Employee or Independent Contractor? ‘Traditional tests’ already available – so why the need for legislation?
28 October 2010
Is the proposed legislative change going to enforce that the ‘traditional tests’ (see following ‘checklist’) will continue to be used in establishing the true relationship between the parties, in determining whether or not the person hired is an ‘independent contractor’ or an ’employee’?
(ie; Just because the words ‘Independent Contractor’ have been written on a contract – does not make it so.
The “Real nature of the relationship test” is what counts.)
Surely, if the producers, actors and their agents were all VERY clear on these ‘traditional tests’ for establishing whether or not someone was an ‘independent contractor’ or an ’employee’ – then this legislation would not be necessary?
Perhaps the mandatory use of such a ‘checklist’ before the signing of such contracts would be helpful in establishing whether or not someone was in fact ‘independent contractor’ or an ’employee’?
The recent decision of the Supreme Court in Bryson v Three Foot Six Ltd  NZSC 34 has confirmed that the traditional tests (see the attached checklist), will continue to be used in establishing the true nature of the relationship between parties.
SPADA UPDATE ON THE BRYSON DECISION
“Minter Ellison has set out relevant questions for applying the traditional tests (see the attached checklist) when considering the real nature of the relationship between parties.
There are a number of questions to be asked, the answers to which will help to establish whether a worker is an employee or an independent contractor.
As a general guide, if you have more ticks in the “YES” column then there is more prospect that the status of a worker is that of a contractor; if you have more ticks in the “NO” column then there is more prospect that the status of a worker is that of an employee.
Relevant questions to ask:
YES Indicates Independent Contractor
NO Indicates Employee
“Real nature of the relationship test” – look at the contractual wording, industry practice and any other relevant factors, as well as the following tests to determine what the “real nature” of the relationship is:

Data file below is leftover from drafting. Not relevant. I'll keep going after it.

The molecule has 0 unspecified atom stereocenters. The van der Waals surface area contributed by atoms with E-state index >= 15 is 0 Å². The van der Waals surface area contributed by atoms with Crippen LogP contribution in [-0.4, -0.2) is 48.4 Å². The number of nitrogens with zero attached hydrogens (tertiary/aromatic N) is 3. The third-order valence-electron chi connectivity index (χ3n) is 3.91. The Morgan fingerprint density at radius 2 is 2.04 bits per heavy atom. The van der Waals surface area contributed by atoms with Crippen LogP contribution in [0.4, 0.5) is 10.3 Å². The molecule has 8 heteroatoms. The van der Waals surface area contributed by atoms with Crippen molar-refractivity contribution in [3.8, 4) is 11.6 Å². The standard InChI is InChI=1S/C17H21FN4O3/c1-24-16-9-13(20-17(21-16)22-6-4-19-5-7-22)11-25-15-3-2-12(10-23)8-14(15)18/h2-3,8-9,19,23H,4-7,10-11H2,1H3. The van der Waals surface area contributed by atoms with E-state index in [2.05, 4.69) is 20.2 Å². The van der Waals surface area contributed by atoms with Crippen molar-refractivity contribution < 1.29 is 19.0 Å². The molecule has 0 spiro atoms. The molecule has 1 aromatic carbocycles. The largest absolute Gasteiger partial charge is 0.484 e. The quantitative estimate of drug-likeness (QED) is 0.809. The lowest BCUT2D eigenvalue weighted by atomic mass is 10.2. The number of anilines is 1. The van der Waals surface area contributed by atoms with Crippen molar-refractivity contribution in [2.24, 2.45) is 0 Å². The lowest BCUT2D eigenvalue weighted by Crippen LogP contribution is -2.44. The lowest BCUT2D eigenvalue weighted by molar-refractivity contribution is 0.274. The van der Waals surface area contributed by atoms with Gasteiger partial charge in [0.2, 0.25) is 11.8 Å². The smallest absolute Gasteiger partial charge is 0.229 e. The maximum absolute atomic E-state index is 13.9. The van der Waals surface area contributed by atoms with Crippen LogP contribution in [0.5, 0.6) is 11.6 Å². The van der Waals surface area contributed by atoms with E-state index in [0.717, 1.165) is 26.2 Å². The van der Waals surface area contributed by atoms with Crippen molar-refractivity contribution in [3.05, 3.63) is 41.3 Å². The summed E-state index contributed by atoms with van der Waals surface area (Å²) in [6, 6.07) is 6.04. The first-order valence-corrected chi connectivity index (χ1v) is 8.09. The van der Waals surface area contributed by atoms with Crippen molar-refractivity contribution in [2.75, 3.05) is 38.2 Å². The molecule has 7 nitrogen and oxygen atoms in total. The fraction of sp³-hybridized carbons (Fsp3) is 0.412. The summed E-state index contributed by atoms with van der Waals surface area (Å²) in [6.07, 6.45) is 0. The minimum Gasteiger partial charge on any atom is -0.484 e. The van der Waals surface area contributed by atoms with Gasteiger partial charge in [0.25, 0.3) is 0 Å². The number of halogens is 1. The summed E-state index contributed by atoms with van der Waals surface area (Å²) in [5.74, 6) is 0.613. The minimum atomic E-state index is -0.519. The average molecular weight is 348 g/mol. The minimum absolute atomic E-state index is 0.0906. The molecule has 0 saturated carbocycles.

“Control Test”: how much control does the worker have?
Does the worker have control over his or her hours?
Does the worker have control over where the work is done?
Does the worker have control over what work is done?
Can the worker be dismissed without a good reason?
“Integration Test”: is the worker a part of the “employer’s” business?
Does the worker charge the principal GST?
Does the worker invoice the principal?
Does the worker have his or her own client base?
Does the worker pay his or her own ACC levies?
Does the worker pay any overheads related to the job?
Is there anything preventing the worker from having the benefit of “minimum entitlements” such as paid holidays, paid sick leave and paid bereavement leave?
“Fundamental (or Economic Reality) Test”: is the worker in business on his or her own account?
Does the worker provide his or her own equipment?
Does the worker hire his or her own helpers?
Does the worker take any responsibility for investment and management?
Does the worker have the opportunity to profit from sound management and performance of his or her tasks?
Does the worker undertake any financial risk him or herself?
Other relevant factors may include the following
Does the worker claim for expenses off his/her tax (eg tools, equipment, clothing, transport costs etc)?
Does the worker operate as a company?
Does the worker invoice for his or her services? ”
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